As the federal government tries to wriggle its way out of the failed gas project proposed to be executed by an Irish-owned firm, Process and Industrial Developments (P&ID) Limited, that has plunged the country into a $9.9 billion judgment debt, Nigeria risks fresh multi-billion US dollars judgment debts in several other cases if the federal government decides to stay aloof in pending arbitrations.
Documents obtained from sources in the Ministry of Justice showed that the federal government has fresh arbitration cases that might cost the country over $3.5 billion.
For instance, there is the Interocean Oil Development Company and Interocean Oil Exploration Company versus the federal republic of Nigeria, which is still pending; while the debt in the case between Nigerian Agip Exploration Limited et al versus the Nigerian National Petroleum Corporation was put at $500 million.
Similarly, there is also the Shell Nigeria Exploration and Production Company Ltd et al versus the Nigerian National Petroleum Corporation, whose debt if it goes against Nigeria, according to the document, is put at $1.4 billion.
In addition, there is Statoil (Nigeria) Limited et al versus the Nigerian National Petroleum Corporation – $1 billion; the Federal Government of Nigeria versus Resort International Limited – N88,070,917,933 ($243million); Shell Nigeria Ultra Deep Limited versus the Federal Republic of Nigeria; Guadalupe Gas Products Corporation versus Nigeria as well as the Arbitration CAS 2014/A/3744 & 3766, Nigerian Football Federation (NFF) versus the Fédération Internationale de Football Association (FIFA), that was awarded on May 18, 2015. This arbitration, however, was a declaratory award with no monetary claim.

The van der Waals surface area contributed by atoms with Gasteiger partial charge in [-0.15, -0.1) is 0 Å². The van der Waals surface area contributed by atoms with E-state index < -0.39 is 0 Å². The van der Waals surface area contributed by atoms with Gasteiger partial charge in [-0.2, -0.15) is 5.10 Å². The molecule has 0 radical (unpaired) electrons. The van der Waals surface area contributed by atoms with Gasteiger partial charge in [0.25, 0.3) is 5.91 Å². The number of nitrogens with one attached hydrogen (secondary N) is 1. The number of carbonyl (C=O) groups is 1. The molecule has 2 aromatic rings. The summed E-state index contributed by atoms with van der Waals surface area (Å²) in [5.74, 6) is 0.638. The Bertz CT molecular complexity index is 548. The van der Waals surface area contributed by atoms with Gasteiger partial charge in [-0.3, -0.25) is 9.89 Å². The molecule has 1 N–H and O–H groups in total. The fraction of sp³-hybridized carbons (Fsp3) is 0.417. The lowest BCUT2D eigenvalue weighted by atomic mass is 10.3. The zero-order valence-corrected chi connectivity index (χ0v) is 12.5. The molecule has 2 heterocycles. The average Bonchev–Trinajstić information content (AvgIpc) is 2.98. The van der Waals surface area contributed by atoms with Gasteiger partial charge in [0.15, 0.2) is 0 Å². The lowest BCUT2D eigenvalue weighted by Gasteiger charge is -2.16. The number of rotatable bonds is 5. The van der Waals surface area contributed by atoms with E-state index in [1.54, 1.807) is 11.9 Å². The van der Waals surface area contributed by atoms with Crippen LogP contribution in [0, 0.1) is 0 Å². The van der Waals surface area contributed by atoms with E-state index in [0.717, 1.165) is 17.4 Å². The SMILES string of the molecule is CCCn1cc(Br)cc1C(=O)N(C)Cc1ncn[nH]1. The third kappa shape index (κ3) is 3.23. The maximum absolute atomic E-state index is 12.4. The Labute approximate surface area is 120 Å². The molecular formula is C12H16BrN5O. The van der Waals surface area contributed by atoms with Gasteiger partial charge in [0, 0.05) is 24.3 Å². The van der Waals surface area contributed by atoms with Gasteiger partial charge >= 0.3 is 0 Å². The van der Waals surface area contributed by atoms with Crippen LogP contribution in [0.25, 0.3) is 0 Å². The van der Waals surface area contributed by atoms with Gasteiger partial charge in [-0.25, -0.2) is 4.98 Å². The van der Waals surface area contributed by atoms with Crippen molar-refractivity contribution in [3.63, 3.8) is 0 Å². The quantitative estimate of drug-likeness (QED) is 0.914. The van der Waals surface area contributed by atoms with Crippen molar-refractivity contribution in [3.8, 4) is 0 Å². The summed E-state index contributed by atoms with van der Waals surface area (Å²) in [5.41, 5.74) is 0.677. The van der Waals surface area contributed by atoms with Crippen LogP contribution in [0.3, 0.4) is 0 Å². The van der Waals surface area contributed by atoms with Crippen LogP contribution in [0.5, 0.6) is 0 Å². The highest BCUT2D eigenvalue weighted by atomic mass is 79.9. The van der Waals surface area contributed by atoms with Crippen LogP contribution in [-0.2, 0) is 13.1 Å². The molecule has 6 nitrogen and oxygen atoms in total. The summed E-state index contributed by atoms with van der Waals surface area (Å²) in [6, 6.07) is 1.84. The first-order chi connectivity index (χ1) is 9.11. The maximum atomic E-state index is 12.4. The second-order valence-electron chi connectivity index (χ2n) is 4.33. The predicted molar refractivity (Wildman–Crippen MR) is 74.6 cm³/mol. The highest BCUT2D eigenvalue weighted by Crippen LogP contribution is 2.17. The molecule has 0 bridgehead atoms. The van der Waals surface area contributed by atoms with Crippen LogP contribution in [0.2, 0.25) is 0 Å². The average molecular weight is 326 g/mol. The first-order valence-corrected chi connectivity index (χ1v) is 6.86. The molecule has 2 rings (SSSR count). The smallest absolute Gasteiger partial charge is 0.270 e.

Furthermore, the document also showed that there is a Land and Maritime Boundary case between Cameroon and Nigeria – Cameroon v. Nigeria: Equatorial Guinea intervening – as well as the United States —Import Prohibition of Certain Shrimp and Shrimp Products- (India; Malaysia; Pakistan; Thailand v United States), whereby Nigeria is among the third parties.
It was gathered that some other cases where Nigeria is a third party include Australia — Certain Measures Concerning Trademarks and Other Plain Packaging Requirements Applicable to Tobacco Products and Packaging- (Ukraine v Australia); and Australia – Certain Measures Concerning Trademarks, Geographical Indications and Other Plain Packaging Requirements Applicable to Tobacco Products and Packaging – Communication from the Appellate Body- (Honduras v Australia).